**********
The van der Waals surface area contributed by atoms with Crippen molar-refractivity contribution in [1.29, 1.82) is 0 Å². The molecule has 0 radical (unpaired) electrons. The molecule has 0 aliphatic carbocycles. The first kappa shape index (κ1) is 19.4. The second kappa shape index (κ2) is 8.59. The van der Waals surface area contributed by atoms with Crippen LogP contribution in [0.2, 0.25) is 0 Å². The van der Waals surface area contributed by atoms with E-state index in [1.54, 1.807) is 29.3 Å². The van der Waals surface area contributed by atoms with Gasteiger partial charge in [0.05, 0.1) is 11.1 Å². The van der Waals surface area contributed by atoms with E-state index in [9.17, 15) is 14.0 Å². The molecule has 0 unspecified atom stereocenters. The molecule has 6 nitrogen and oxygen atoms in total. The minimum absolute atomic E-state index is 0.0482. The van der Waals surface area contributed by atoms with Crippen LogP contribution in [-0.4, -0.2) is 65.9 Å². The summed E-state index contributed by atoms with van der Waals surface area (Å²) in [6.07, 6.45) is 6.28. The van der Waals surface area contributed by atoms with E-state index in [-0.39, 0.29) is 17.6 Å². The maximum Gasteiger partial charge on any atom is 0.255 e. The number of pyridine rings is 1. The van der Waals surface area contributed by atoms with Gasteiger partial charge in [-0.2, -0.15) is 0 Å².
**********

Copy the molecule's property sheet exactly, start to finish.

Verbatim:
The van der Waals surface area contributed by atoms with Crippen molar-refractivity contribution in [1.29, 1.82) is 0 Å². The molecule has 0 radical (unpaired) electrons. The molecule has 0 aliphatic carbocycles. The first kappa shape index (κ1) is 19.4. The second kappa shape index (κ2) is 8.59. The van der Waals surface area contributed by atoms with Crippen LogP contribution in [0.2, 0.25) is 0 Å². The van der Waals surface area contributed by atoms with E-state index in [1.54, 1.807) is 29.3 Å². The van der Waals surface area contributed by atoms with Gasteiger partial charge in [0.05, 0.1) is 11.1 Å². The van der Waals surface area contributed by atoms with E-state index in [9.17, 15) is 14.0 Å². The molecule has 0 unspecified atom stereocenters. The molecule has 6 nitrogen and oxygen atoms in total. The minimum absolute atomic E-state index is 0.0482. The van der Waals surface area contributed by atoms with Crippen LogP contribution in [-0.4, -0.2) is 65.9 Å². The summed E-state index contributed by atoms with van der Waals surface area (Å²) in [6.07, 6.45) is 6.28. The van der Waals surface area contributed by atoms with E-state index in [-0.39, 0.29) is 17.6 Å². The maximum Gasteiger partial charge on any atom is 0.255 e. The number of pyridine rings is 1. The van der Waals surface area contributed by atoms with Gasteiger partial charge in [-0.2, -0.15) is 0 Å².